In 1999, the term “going viral” was still 10 years off. Nevertheless, by the standards of the day, Mr. Oizo’s “Flat Beat,” did just that. It was an utterly infectious song written for a Levi’s® ad staring an absurd orange Muppet named Flat Eric. Its ubiquity presented a future where electronic dance music possessed serious relevance.
By Oizo’s (real name Quentin Dupieux) standards the song was just a “stupid loop.” The artist created it for the sole purpose of making the ad’s protagonist dance. While he never fancied himself a dance music producer, he created a cultural commodity that still reverberates. “Flat Beat” helped give birth to electro house, and thus EDM.
Making the Puppet Dance
The puppet/producer duo made their debut in the video for 1998’s “M Seq.” The song was the second release for Dupieux on fellow French producer Laurent Garnier’s F-Communications imprint. The filthy bassline and understated simplicity defined Mr. Oizo’s sound. They were also the perfect soundtrack to the misadventures of a cute orange stuffy name Stéphane.
The video’s oddball soundtrack and its affable furry friend caught the eye of Levi’s® ad folks. They enlisted Dupieux for a massive ad campaign. Dupieux never intended to make dance music a full-time gig. He wasn’t even a clubber. However, the process of composing dance music fascinated him.
At the heart of the earworm is a silly eight-bar bassline loop played on a second-hand MS-20. That wobbly piece of grime was raw, insane fun. Furthermore, it’s a sound uncommon to dance music. Spliced throughout is a cheeky female vocal from “Put Your Love (In My Tender Care)” by The Fatback Band. An inspired touch, the hook adds to the irreverence of the song. The final touch was a single sample from the Roland TR-606.
A Unique Drum Sound
Released as a companion to 303, the original 606 was only in production for three years. Like its sibling, the 606 wasn’t immediately embraced by mainstream musicians. On the contrary, it found favor in the underground. Embraced by bands like Sisters of Mercy, the 606 also found a home in the studios of Massive Attack and Aphex Twin.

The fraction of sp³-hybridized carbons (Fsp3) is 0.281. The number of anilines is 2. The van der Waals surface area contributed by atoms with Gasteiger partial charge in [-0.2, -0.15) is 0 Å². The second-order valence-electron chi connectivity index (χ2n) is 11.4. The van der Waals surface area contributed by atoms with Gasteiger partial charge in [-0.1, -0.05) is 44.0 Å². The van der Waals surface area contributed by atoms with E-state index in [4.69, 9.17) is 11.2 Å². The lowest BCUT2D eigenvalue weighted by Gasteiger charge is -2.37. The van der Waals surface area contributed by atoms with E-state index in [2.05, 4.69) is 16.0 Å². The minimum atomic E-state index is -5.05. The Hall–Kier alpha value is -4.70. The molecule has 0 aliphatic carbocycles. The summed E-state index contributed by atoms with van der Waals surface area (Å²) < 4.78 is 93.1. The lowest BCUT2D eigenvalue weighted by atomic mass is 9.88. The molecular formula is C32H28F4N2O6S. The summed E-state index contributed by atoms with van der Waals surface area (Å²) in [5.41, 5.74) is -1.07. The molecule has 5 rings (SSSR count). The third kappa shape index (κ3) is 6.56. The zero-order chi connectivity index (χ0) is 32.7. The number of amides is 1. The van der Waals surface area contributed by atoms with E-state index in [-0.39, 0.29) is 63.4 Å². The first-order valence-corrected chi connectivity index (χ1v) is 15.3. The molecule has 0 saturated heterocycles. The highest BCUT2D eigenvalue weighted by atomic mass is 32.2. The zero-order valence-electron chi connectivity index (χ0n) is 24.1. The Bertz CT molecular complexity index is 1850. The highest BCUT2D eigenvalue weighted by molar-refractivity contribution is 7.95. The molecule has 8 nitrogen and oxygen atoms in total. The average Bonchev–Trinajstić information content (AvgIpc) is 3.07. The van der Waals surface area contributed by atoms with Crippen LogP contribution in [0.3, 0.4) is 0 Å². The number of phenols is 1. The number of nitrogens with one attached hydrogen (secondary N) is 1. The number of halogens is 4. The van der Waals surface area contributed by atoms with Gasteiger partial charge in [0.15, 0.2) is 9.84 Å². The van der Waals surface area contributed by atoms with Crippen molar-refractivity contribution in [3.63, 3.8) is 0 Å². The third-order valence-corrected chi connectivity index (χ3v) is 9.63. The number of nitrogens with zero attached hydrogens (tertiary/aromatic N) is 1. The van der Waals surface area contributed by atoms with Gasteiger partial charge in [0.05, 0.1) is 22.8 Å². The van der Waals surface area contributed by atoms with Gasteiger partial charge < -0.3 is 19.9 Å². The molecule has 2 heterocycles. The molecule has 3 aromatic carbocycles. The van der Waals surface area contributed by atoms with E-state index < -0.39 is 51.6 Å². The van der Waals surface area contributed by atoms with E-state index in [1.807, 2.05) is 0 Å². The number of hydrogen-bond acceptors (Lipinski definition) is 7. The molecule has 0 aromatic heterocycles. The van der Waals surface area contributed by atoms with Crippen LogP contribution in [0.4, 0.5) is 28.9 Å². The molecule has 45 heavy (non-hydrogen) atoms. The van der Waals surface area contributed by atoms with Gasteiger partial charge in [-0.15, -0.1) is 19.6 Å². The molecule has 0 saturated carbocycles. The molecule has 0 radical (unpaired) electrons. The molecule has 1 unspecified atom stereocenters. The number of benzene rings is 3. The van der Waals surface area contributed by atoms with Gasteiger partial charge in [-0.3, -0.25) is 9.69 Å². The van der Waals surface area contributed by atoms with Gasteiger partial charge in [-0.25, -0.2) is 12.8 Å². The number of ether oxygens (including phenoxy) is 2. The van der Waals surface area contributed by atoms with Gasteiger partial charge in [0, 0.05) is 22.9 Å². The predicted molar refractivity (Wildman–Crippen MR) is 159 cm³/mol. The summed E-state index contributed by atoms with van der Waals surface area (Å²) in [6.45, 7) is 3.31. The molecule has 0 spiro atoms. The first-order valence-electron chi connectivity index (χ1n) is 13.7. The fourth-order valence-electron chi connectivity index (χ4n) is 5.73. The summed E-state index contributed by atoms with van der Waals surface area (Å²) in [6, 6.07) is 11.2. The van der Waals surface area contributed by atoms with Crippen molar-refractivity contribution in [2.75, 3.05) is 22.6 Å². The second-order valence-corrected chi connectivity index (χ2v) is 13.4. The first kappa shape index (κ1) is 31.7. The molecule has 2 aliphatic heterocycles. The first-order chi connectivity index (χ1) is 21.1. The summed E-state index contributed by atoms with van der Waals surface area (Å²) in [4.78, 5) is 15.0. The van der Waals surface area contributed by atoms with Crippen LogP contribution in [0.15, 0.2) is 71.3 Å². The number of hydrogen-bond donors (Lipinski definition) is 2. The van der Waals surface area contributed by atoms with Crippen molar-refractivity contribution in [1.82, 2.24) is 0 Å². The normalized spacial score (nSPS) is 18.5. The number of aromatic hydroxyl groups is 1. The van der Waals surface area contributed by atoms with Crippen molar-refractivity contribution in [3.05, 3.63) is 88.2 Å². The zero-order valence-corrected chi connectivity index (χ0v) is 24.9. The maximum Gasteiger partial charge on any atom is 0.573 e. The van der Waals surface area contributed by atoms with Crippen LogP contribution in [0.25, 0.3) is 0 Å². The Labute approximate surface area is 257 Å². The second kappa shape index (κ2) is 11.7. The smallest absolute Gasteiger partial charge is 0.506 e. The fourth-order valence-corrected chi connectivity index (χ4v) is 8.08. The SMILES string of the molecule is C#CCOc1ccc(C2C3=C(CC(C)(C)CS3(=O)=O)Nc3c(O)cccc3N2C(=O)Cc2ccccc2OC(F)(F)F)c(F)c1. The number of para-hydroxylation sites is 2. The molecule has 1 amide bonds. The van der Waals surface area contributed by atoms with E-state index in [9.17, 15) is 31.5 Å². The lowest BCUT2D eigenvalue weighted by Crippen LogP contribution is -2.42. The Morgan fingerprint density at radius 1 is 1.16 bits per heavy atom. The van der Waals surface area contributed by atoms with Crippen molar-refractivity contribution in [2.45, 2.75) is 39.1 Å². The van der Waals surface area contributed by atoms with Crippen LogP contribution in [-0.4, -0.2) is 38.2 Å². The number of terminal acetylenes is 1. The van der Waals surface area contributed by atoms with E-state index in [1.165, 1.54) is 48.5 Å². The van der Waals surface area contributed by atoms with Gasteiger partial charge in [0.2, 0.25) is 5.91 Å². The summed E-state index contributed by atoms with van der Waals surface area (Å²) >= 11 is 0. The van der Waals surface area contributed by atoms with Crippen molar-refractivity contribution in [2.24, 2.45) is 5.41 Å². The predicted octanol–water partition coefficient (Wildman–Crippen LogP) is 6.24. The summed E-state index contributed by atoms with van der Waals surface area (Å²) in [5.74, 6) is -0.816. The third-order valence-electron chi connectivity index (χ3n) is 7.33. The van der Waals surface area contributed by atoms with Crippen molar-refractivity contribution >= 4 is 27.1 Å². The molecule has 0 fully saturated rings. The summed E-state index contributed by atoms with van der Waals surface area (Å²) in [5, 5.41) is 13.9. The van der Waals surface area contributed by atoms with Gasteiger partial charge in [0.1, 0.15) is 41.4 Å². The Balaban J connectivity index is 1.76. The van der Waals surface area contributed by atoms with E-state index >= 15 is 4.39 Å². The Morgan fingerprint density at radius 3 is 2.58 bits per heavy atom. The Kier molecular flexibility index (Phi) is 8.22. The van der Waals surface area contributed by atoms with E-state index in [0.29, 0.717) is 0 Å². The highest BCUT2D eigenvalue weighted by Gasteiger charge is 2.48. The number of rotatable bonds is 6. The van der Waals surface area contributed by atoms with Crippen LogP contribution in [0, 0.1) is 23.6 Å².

Its ultra-slim kick wasn’t beefy like the 808, or sharp like the 909. However, in the context of this lo-fi electroclash beat, it was the perfect addition. In two hours Mr. Oizo created a soundtrack for an iconic ad campaign. After premiering in January of 1999, “Flat Beat” quickly achieved “viral” status. It was the song everyone knew and loved. Besides, it was an ego boost for clubbers to see a bit of themselves in the mainstream.
Widespread Cultural Embrace
The success of “Flat Beat” didn’t diminish its underground cultural cache. DJ support was phenomenal, and the song quickly became a genre-defying dancefloor staple. Everyone from Derick Carter to Fat Boy Slim played the track, a testament to its timeless quality.
In the years following its success, Dupieux felt his inspiration slip away. He released his debut album Analog Worms Attack, but it wasn’t until the mid-’00s that he got his mojo back.
French compatriots like Justice, SebastiAn, and Dj Mehdi began to experiment with a sound familiar to Dupieux. They combined house, punk rock, and electroclash in much the same way he had years earlier. Much of what Mr. Oizo did with “Flat Beat” became part of dance music culture. To think it all began by making a cute orange puppet dance.